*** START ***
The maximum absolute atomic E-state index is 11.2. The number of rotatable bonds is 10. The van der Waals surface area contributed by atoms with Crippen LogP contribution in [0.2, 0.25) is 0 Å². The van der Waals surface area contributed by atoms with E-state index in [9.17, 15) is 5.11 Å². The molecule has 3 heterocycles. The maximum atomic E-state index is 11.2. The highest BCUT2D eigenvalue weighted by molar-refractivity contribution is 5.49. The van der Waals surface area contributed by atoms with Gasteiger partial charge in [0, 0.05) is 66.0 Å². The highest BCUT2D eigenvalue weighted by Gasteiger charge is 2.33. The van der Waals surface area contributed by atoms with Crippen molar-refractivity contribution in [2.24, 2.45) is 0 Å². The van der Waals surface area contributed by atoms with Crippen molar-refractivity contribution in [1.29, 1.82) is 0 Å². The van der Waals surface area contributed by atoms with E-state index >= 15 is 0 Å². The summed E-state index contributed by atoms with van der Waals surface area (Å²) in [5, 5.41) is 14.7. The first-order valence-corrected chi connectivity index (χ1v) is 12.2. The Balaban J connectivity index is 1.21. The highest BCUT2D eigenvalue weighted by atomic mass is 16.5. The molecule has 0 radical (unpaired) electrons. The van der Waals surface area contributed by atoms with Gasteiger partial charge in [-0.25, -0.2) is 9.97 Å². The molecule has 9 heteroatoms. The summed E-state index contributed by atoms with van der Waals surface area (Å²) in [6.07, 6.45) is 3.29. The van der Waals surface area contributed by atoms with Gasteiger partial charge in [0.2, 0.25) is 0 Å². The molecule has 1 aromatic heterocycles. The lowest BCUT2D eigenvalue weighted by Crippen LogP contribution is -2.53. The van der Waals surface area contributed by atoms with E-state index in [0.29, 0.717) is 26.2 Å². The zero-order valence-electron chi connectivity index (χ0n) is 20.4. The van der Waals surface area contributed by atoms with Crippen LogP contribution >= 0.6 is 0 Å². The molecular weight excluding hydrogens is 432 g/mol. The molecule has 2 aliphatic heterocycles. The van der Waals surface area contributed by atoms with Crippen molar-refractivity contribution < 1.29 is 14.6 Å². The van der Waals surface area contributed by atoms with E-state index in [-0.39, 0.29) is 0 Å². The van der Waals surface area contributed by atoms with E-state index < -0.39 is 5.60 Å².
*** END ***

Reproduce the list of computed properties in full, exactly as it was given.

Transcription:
The maximum absolute atomic E-state index is 11.2. The number of rotatable bonds is 10. The van der Waals surface area contributed by atoms with Crippen LogP contribution in [0.2, 0.25) is 0 Å². The van der Waals surface area contributed by atoms with E-state index in [9.17, 15) is 5.11 Å². The molecule has 3 heterocycles. The maximum atomic E-state index is 11.2. The highest BCUT2D eigenvalue weighted by molar-refractivity contribution is 5.49. The van der Waals surface area contributed by atoms with Gasteiger partial charge in [0, 0.05) is 66.0 Å². The highest BCUT2D eigenvalue weighted by Gasteiger charge is 2.33. The van der Waals surface area contributed by atoms with Crippen molar-refractivity contribution in [2.24, 2.45) is 0 Å². The van der Waals surface area contributed by atoms with Crippen molar-refractivity contribution in [1.29, 1.82) is 0 Å². The van der Waals surface area contributed by atoms with E-state index >= 15 is 0 Å². The summed E-state index contributed by atoms with van der Waals surface area (Å²) in [5, 5.41) is 14.7. The first-order valence-corrected chi connectivity index (χ1v) is 12.2. The Balaban J connectivity index is 1.21. The highest BCUT2D eigenvalue weighted by atomic mass is 16.5. The molecule has 0 radical (unpaired) electrons. The van der Waals surface area contributed by atoms with Gasteiger partial charge in [-0.25, -0.2) is 9.97 Å². The molecule has 9 heteroatoms. The summed E-state index contributed by atoms with van der Waals surface area (Å²) in [6.07, 6.45) is 3.29. The van der Waals surface area contributed by atoms with Gasteiger partial charge in [0.2, 0.25) is 0 Å². The molecule has 1 aromatic heterocycles. The lowest BCUT2D eigenvalue weighted by Crippen LogP contribution is -2.53. The van der Waals surface area contributed by atoms with E-state index in [0.29, 0.717) is 26.2 Å². The zero-order valence-electron chi connectivity index (χ0n) is 20.4. The van der Waals surface area contributed by atoms with Crippen LogP contribution >= 0.6 is 0 Å². The molecular weight excluding hydrogens is 432 g/mol. The molecule has 2 aliphatic heterocycles. The van der Waals surface area contributed by atoms with Crippen molar-refractivity contribution < 1.29 is 14.6 Å². The van der Waals surface area contributed by atoms with E-state index in [-0.39, 0.29) is 0 Å². The van der Waals surface area contributed by atoms with E-state index < -0.39 is 5.60 Å².